18-month-old Lisakhanya Mngadi of Inanda lost her left eye to stage 4 retinoblastoma.
Durban - An 18-month-old Durban toddler lost her eye to cancer this week, prompting her mother to alert other parents to the disease’s early signs.

Lisakhanya Mngadi of Inanda, lost her left eye to stage 4 retinoblastoma. Her mother, Nonkululeko Mngadi, said she wanted to tell other parents about the disease so their children could avoid the same fate. If cancer of the retina is detected early enough, it can be treated.

Mngadi said she noticed something unusual the first time Lisa opened her eyes. “There was something light and shiny in her eye. When I took pictures of her, something reflected brighter on the flash, like a red eye. It didn’t bother me at the time because she was happy, breast-feeding and playful.”

When Lisa was about a year old, Mngadi realised her pupil was fading and the whole eye becoming white. She did not show signs of pain until May 27. “I came back from work that evening and she was crying non-stop. I thought she hurt herself during the day when I was at work,” she said.


Mngadi said she took Lisa to a paediatrician the next day, but with no temperature and nothing else wrong, cold and flu medication, antibiotics and eye drops were prescribed.

Lisa grew worse and was admitted to hospital because she could not open her eyes and was getting weaker. “Her whole eye was completely white, then I knew something was seriously wrong.”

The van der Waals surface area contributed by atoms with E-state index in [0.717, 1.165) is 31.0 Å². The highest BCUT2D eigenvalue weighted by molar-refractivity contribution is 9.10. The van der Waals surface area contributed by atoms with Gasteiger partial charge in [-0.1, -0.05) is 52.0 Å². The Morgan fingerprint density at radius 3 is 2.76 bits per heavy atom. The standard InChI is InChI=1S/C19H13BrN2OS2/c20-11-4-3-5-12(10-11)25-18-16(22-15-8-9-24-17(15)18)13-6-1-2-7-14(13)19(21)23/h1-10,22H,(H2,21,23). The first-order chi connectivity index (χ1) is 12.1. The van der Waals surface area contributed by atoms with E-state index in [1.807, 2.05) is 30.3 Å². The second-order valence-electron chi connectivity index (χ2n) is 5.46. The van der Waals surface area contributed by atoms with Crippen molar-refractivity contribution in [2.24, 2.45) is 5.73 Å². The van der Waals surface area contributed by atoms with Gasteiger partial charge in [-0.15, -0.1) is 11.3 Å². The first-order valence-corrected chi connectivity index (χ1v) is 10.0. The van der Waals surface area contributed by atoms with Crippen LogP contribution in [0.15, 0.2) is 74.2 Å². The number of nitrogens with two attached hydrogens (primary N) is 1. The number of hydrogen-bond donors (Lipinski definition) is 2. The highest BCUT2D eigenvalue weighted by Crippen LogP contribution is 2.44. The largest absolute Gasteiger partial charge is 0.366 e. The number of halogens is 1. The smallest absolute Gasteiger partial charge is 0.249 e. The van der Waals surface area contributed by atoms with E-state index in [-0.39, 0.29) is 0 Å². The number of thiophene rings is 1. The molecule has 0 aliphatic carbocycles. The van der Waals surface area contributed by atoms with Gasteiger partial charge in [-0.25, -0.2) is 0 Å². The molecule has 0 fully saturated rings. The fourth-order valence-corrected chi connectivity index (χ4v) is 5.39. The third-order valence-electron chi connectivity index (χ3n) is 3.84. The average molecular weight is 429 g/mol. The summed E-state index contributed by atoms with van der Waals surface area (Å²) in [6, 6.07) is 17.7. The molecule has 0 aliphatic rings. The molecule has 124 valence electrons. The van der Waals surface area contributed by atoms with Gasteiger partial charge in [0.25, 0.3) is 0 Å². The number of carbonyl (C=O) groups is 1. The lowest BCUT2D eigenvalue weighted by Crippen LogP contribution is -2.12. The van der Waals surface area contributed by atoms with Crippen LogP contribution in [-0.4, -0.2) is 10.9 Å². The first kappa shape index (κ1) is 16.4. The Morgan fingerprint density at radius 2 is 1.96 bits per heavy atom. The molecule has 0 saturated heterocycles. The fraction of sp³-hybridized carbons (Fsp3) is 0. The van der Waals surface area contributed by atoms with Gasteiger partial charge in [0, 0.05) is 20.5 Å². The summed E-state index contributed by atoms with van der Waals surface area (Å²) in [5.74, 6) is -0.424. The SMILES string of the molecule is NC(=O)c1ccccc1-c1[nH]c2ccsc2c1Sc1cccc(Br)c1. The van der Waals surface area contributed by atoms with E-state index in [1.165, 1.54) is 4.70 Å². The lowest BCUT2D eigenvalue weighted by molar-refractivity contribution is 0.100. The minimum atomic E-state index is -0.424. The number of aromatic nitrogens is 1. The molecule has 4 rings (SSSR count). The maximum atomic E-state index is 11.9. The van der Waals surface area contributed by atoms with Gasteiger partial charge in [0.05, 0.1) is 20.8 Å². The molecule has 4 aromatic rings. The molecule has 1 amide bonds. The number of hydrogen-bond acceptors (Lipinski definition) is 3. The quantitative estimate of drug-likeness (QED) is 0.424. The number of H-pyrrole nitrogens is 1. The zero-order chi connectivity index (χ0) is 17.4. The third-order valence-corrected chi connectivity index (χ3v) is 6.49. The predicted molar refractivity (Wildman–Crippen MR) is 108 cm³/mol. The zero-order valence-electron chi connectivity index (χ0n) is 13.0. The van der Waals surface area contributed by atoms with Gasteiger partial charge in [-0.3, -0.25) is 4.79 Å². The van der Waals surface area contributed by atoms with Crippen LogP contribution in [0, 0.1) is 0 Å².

Retinoblastoma was diagnosed, but there was no way to save the eye.

“I was scared to hear my child had cancer.” Because the cancer was already at stage 4, the eye had to be removed to prevent it spreading to her brain and spine. Lisa’s eye was removed last Wednesday.

“It is sad that she was born with this cancer. All we have to worry about is to make sure she gets the best care and get ready to support her when she grows and starts asking questions. We don’t know what difficulties she will face when she starts school and in her teenage years, but we will be there to support her in every way we can.”

Dr Dharmesh Parbhoo told Independent on Saturday that retinoblastoma was the most common eye tumour to affect children and was often diagnosed too late.

“Early signs are very important - a white reflex, a squint and poor vision. If in doubt, have it checked as soon as possible. If we detect early and small tumours, they can be treated with laser, heat or cryotherapy and prevent loss of sight and loss of life.”

Retinoblastoma can affect developing foetuses, newborns, babies, toddlers, and children up to 5 years old.

The Independent on Saturday